Immediately after Full House ended in 1995, Loughlin starred in Hudson Street, an ABC sitcom about a New Jersey detective (Tony Danza) who falls in love with a plucky crime reporter (Loughlin). Despite airing as a lead-in for monster hit Home Improvement, Hudson Street lasted just one season. In 2004, Loughlin starred as a woman who takes in her orphaned niece and nephews (one of whom was played by Zac Efron) on the WB’s Summerland. Loughlin co-created the series, but alas, it endured for just two short seasons. Shortly thereafter, Loughlin starred with Jonathan Silverman and David Arquette on In Case of Emergency, a single-camera comedy about a group of friends who try not to be losers anymore. That one spawned just 13 episodes.

There was ‘not much to do’ on 90210

Lori Loughlin’s last major network TV role to date was as Debbie Wilson on 90210 – the CW’s late 2000s revival of the ’90s classic. The original series hinged on the Walshes, a transplanted Minnesota family adjusting to life in the very different culture of sunny Beverly Hills. Over time, the show focused on its teen characters and their romantic foibles, pushing parents Cindy and Jim Walsh to the sidelines and then off the show completely. The new 90210 followed a similar trajectory. It began in 2008 as a show about the Wilsons, who move from Kansas to Beverly Hills. History repeated itself as the parents, played by Rob Estes and Loughlin, similarly disappeared from 90210.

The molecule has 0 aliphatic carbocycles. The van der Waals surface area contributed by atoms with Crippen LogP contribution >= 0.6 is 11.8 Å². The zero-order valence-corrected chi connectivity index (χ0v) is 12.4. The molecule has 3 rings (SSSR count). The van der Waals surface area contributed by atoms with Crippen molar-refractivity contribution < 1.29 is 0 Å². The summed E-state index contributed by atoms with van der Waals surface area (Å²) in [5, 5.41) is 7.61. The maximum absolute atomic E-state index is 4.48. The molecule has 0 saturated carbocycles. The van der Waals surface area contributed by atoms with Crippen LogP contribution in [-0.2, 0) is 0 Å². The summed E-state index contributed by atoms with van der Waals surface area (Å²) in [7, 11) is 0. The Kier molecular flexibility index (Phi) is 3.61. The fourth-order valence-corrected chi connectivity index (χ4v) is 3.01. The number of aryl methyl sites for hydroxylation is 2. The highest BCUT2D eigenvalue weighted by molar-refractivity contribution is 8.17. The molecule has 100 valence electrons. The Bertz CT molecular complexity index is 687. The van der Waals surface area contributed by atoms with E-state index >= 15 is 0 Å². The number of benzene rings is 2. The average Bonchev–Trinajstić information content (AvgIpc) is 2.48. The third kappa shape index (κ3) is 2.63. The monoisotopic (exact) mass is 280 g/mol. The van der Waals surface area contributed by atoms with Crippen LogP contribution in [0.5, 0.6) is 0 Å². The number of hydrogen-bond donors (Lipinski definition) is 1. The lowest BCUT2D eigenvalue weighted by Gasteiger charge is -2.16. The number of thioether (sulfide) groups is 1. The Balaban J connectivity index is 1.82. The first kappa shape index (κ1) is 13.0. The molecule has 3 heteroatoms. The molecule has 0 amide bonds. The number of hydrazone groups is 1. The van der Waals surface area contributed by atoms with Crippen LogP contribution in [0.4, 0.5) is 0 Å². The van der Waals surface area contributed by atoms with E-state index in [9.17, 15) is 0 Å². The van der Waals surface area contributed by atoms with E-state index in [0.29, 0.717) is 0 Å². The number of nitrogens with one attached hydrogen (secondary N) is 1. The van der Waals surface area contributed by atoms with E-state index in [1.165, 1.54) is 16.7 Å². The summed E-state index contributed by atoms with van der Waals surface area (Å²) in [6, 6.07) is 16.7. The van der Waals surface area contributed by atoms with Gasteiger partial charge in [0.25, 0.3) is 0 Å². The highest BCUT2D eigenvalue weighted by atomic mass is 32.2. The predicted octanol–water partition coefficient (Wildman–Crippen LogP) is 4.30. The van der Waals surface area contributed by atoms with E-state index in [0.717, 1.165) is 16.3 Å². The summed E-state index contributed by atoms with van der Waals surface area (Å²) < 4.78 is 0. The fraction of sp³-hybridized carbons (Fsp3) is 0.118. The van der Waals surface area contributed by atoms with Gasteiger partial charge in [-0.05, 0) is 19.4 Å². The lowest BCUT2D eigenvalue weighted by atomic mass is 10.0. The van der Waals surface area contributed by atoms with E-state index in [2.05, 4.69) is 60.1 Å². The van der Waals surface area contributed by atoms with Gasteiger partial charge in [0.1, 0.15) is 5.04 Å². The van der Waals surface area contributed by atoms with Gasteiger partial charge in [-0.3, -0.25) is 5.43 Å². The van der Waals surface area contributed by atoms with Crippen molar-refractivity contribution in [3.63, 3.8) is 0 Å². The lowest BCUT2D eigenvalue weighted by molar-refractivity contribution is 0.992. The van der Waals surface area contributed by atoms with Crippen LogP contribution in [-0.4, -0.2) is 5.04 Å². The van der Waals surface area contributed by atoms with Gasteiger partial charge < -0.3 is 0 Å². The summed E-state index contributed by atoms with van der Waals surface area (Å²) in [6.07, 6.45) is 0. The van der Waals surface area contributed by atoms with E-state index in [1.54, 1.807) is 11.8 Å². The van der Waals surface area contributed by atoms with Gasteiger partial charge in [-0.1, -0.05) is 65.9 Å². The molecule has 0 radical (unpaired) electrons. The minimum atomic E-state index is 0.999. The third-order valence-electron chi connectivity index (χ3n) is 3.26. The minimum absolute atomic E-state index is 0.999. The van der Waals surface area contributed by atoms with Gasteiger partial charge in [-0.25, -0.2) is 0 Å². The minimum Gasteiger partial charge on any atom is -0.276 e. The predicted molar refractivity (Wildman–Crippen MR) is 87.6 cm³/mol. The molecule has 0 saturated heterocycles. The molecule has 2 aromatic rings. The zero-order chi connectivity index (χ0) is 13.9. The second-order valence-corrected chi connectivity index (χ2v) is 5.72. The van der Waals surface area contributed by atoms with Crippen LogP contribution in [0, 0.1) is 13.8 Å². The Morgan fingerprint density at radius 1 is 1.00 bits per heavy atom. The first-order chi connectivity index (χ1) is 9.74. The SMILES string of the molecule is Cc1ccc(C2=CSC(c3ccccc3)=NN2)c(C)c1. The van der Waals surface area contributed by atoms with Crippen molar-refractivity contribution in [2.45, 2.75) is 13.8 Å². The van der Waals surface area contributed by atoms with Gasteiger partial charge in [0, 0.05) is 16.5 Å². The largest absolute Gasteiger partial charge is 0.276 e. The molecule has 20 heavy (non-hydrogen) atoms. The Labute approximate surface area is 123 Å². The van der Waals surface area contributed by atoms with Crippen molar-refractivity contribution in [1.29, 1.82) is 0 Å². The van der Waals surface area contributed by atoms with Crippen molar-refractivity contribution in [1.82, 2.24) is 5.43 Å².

Estes left the show in 2010. “There just wasn’t enough for Rob to do because the show is more about the kids,” an insider told Radar Online. Loughlin followed suit a year later. “There’s just not much for me to do,” she told Entertainment Weekly. “It is a very big cast and it is hard to service all of us. The focus of the show is the kids.” We get it, but leaving a show in the middle of its run may not be the best career move.